G8 Countries Are Less Powerful This Year

In the good old days, summit meetings were held in big cities—London, Tokyo, Venice, Toronto, Paris and so on. Ever since the 2001 meeting in Genoa, which attracted more than a quarter of a million protesters, the leaders of the Group of Eight have held their yearly confabs in ever-more remote locations. When leaders met in the resort town of Heiligendamm, Germany, last year, only 25,000 protesters showed up. This year's meeting, in Toyako on Hokkaido Island, has so far drawn far fewer. The resort strategy appears to be working.

Of course, there might be another reason why fewer protestors are bothering with this year's G8 summit: It matters less. It's not hard to see why. Half of the leaders involved—Gordon Brown, George W. Bush, Yasuo Fukuda and Nikolas Sarkozy—are deeply unpopular at home. Beyond these individuals, however, the G8 countries are simply less powerful than they used to be. At this rate, a philosophical question might be in the offing: What if the great powers held a summit and no one cared?

To understand the ways in which the G8 has slid into senescence, consider the crisis issues affecting the global economy. Simply put, there are several markets that do not seem to be working terribly well. In energy, prices have been increasing for quite some time, but this has yet to lead to new reserves or alternative sources of energy. Part of the problem is that increasingly, government entities like national oil companies control existing energy reserves. In an odd twist on global markets, sovereign wealth funds have helped prop up the titans of global finance. The skyrocketing price of food—and the protests this generates—has encouraged governments from Argentina to Egypt to Vietnam to restrict their exports, turning a problem of tight margins into a desperate search for food security. Lurking in the background, of course, is a global market that does not truly exist: Until the global economy prices greenhouse gas emissions into its daily operations, then the problem of global warming has no viable solution.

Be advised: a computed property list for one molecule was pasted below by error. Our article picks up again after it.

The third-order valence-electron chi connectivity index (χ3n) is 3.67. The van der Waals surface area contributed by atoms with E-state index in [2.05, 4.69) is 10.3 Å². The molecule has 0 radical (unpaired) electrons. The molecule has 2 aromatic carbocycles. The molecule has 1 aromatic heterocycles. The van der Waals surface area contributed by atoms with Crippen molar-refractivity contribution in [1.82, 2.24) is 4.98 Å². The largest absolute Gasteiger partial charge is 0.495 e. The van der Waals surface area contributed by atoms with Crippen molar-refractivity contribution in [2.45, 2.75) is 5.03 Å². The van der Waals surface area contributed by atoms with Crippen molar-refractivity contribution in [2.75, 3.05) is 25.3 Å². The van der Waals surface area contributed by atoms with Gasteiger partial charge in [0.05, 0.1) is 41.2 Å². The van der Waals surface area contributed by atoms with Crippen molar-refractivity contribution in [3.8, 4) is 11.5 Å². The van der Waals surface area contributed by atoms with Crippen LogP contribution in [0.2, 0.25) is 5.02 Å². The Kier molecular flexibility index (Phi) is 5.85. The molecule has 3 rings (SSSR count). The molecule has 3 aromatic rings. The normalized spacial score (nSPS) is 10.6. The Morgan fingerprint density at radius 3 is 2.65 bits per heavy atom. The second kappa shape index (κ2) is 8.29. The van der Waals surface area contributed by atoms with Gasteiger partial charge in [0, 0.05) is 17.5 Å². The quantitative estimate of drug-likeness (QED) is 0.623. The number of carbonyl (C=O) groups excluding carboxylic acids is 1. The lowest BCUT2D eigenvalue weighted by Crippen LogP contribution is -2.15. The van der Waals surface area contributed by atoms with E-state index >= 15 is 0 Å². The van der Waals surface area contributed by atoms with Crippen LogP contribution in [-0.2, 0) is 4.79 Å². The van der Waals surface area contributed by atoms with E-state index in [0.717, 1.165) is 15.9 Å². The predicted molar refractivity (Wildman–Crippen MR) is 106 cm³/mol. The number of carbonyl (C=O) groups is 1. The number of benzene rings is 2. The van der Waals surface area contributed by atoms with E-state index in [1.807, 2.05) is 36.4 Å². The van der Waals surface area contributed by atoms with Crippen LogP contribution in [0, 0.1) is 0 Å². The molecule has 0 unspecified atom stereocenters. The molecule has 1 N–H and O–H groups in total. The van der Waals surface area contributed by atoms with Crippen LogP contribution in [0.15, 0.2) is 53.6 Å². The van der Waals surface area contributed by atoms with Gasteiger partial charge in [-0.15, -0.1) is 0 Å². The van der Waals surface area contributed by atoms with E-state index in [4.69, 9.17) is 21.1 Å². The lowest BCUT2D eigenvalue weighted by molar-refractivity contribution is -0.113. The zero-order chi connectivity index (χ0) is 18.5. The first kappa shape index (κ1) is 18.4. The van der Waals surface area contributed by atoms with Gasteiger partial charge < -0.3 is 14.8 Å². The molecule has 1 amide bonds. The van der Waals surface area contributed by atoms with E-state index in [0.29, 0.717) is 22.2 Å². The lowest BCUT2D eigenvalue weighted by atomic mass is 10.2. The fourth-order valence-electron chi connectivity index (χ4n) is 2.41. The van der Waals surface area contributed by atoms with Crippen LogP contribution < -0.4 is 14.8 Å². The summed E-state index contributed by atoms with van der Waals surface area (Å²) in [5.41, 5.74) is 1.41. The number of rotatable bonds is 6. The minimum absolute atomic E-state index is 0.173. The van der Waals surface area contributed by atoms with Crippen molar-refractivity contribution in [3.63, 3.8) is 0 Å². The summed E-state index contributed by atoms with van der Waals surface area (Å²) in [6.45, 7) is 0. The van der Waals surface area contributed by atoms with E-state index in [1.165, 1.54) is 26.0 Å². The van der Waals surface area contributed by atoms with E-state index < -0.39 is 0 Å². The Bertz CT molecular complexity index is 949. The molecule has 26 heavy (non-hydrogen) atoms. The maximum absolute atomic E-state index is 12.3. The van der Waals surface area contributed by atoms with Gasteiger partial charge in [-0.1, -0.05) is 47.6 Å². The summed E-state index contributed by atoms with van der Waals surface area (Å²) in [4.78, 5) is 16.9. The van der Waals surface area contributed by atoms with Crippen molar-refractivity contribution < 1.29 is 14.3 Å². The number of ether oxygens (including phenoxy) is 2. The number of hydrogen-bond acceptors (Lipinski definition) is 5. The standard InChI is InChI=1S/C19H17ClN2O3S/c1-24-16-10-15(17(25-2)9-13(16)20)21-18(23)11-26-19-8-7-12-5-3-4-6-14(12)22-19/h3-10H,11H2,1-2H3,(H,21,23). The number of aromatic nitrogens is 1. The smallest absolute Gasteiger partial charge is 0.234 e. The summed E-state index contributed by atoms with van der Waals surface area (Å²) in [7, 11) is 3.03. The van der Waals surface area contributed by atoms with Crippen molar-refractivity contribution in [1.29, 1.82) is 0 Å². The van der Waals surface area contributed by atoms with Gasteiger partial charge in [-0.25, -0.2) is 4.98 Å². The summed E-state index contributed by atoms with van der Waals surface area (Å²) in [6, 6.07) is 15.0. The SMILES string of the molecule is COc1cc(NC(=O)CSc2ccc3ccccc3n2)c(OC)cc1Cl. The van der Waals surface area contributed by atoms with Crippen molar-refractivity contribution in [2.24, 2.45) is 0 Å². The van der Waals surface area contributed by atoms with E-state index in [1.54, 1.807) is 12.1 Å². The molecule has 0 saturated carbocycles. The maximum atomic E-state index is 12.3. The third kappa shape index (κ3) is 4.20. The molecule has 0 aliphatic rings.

Can the G8 effectively address any of these problems? Not really, which is why the focus at Toyako has been on Zimbabwe and development aid. The rising price of fuel and food is due to the fact that the G8 economies are no longer the only locomotive fueling global growth. China and India are growing even faster, and their ever-increasing demand for commodities has caused prices to rise quickly. Since they are not G8 members, however, there is little the club as it is now constituted can do on its own.

One possible solution is to change the membership. Why not invite these countries along for the ride? This is beginning to take place. In recent years the host country has held "outreach events" to include other countries. This year, Japan invited China, Australia, Brazil, India, Indonesia, Mexico, South Korea and South Africa.

There are several roadblocks to making the G8 relevant again. First, it is not entirely clear that the advanced industrialized states want new members. The last time a country was added was Russia in 1997. Sen. John McCain might be impolitic in suggesting that Russia be kicked out of the club, but most diplomats would concede that it was a mistake to admit them in the first place.

Second, it is not entirely clear that these countries want to join this club at this particular time. Joining the G8 indicates a willingness to shoulder responsibility for the world's problems. China and India will not join alone; they are paranoid about being ganged-up on in a rich man's club.

Expanding the G8 even more risks paralysis. In theory, a concert of great powers can still foster cooperation. In practice, as the number of powerful actors increases, the likelihood of meaningful cooperation declines. The unending Doha round is obvious evidence of this. One reason the Doha round of world trade talks has stalled out is that the number of countries with "veto power" has increased.

Caviar, smoked salmon and sea urchin will be consumed as the eight leaders chat about the food crisis. Teeth will be gnashed about the warming climate. Some bland communiqués will be issued. But not much else will happen at Toyako. At this rate, the leaders might become nostalgic about the good old days when these summits caused exchange rates to tremble. To paraphrase Henry Kissinger, the only thing worse than people protesting a summit is people deciding not to care.